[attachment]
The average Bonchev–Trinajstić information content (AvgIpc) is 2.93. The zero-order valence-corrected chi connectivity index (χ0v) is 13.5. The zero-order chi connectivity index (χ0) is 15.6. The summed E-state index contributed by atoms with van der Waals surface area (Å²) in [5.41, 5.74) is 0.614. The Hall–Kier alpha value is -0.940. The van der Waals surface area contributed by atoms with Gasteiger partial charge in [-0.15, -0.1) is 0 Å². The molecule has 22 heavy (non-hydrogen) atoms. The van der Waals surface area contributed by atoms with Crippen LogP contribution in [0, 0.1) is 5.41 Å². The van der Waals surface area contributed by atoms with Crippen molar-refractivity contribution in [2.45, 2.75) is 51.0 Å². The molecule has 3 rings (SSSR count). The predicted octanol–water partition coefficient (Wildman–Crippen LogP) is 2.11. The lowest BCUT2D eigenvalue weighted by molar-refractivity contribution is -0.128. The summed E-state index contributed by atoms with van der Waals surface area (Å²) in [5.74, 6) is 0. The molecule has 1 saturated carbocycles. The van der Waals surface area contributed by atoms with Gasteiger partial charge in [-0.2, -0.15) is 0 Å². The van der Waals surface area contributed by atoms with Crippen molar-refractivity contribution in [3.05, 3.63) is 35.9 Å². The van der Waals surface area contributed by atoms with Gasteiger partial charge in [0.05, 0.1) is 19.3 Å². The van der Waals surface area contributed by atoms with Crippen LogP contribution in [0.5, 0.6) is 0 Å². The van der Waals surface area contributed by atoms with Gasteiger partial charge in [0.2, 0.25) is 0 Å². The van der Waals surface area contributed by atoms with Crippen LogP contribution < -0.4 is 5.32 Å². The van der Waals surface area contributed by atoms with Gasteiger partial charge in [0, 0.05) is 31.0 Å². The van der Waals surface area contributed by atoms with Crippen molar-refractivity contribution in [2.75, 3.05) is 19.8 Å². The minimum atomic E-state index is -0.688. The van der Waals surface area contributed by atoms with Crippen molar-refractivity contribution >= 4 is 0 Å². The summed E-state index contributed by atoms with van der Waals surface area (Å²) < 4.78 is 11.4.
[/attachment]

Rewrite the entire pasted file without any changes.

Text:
The average Bonchev–Trinajstić information content (AvgIpc) is 2.93. The zero-order valence-corrected chi connectivity index (χ0v) is 13.5. The zero-order chi connectivity index (χ0) is 15.6. The summed E-state index contributed by atoms with van der Waals surface area (Å²) in [5.41, 5.74) is 0.614. The Hall–Kier alpha value is -0.940. The van der Waals surface area contributed by atoms with Gasteiger partial charge in [-0.15, -0.1) is 0 Å². The molecule has 22 heavy (non-hydrogen) atoms. The van der Waals surface area contributed by atoms with Crippen LogP contribution in [0, 0.1) is 5.41 Å². The van der Waals surface area contributed by atoms with Crippen molar-refractivity contribution in [2.45, 2.75) is 51.0 Å². The molecule has 3 rings (SSSR count). The predicted octanol–water partition coefficient (Wildman–Crippen LogP) is 2.11. The lowest BCUT2D eigenvalue weighted by molar-refractivity contribution is -0.128. The summed E-state index contributed by atoms with van der Waals surface area (Å²) in [5.74, 6) is 0. The molecule has 1 saturated carbocycles. The van der Waals surface area contributed by atoms with Gasteiger partial charge in [-0.2, -0.15) is 0 Å². The van der Waals surface area contributed by atoms with Crippen molar-refractivity contribution in [3.05, 3.63) is 35.9 Å². The van der Waals surface area contributed by atoms with Gasteiger partial charge in [0.05, 0.1) is 19.3 Å². The van der Waals surface area contributed by atoms with Crippen LogP contribution in [0.5, 0.6) is 0 Å². The van der Waals surface area contributed by atoms with Gasteiger partial charge in [0.2, 0.25) is 0 Å². The van der Waals surface area contributed by atoms with Crippen LogP contribution < -0.4 is 5.32 Å². The van der Waals surface area contributed by atoms with Gasteiger partial charge in [0, 0.05) is 31.0 Å². The van der Waals surface area contributed by atoms with Crippen molar-refractivity contribution in [2.75, 3.05) is 19.8 Å². The minimum atomic E-state index is -0.688. The van der Waals surface area contributed by atoms with Crippen molar-refractivity contribution >= 4 is 0 Å². The summed E-state index contributed by atoms with van der Waals surface area (Å²) < 4.78 is 11.4.